#### Simple Science

### The Lever

**Man's Way of Helping Himself**:

Balance a foot rule, containing a hole at its middle point

*F*, as shown in Figure. If now a weight of 1 pound is suspended from the bar at some point, say 12, the balance is disturbed, and the bar swings about the point

*F* as a center. The balance can be regained by suspending an equivalent weight at the opposite end of the bar, or by applying a 2-pound weight at a point 3 inches to the left of

*F*. In the latter case a force of 1 pound actually balances a force of 2 pounds, but the 1-pound weight is twice as far from the point of suspension as is the 2-pound weight. The small weight makes up in distance what it lacks in magnitude.

Such an arrangement of a rod or bar is called a lever. In any form of lever there are only three things to be considered: the point where the weight rests, the point where the force acts, and the point called the fulcrum about which the rod rotates.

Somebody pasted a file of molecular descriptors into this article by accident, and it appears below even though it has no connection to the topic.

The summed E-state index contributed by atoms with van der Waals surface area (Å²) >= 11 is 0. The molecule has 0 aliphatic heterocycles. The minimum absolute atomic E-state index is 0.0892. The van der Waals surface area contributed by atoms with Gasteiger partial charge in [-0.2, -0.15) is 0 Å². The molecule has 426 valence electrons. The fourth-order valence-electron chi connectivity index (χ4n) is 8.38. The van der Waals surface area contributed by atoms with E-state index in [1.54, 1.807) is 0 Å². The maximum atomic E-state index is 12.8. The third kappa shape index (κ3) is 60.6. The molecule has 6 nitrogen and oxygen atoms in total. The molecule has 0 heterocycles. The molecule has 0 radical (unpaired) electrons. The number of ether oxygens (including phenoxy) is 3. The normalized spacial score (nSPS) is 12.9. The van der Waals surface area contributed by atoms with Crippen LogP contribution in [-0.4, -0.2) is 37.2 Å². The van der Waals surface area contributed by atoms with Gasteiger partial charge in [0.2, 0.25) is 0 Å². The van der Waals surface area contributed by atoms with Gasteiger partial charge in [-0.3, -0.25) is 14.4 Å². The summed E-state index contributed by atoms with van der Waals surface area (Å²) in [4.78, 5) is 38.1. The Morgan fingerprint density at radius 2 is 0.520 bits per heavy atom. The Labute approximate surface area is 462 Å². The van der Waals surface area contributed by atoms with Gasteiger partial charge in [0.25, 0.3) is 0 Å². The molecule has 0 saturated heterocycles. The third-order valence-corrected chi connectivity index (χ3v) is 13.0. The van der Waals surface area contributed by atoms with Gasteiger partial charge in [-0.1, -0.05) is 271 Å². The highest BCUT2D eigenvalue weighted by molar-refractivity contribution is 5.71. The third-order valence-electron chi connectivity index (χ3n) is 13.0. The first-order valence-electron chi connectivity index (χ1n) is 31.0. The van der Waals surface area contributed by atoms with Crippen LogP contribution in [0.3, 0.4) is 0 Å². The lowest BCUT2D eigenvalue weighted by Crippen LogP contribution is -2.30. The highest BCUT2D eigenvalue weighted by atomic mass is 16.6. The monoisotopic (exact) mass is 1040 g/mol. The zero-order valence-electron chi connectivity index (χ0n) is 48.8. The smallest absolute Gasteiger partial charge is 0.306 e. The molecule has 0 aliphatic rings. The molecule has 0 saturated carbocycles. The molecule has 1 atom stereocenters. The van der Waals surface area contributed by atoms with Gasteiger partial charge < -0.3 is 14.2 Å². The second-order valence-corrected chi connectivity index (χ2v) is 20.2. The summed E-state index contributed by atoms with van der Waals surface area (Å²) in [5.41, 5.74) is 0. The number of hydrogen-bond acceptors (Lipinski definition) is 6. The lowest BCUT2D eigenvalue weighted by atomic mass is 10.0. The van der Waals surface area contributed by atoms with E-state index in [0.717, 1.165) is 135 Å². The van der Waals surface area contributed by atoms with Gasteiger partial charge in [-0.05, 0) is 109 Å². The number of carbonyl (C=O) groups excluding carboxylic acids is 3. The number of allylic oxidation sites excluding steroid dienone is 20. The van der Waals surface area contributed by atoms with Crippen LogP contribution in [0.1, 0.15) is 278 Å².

The distance from the force to the fulcrum is called the force arm. The distance from the weight to the fulcrum is called the weight arm; and it is a law of levers, as well as of all other machines, that the force multiplied by the length of the force arm must equal the weight multiplied by the length of the weight arm.

Force × force arm = weight × weight arm.

A force of 1 pound at a distance of 6, or with a force arm 6, will balance a weight of 2 pounds with a weight arm 3; that is,

1 × 6 = 2 × 3.

Similarly a force of 10 pounds may be made to sustain a weight of 100 pounds, providing the force arm is 10 times longer than the weight arm; and a force arm of 800 pounds, at a distance of 10 feet from the fulcrum, may be made to sustain a weight of 8000 pounds, providing the weight is 1 foot from the fulcrum.

FIG. - The principle of the lever.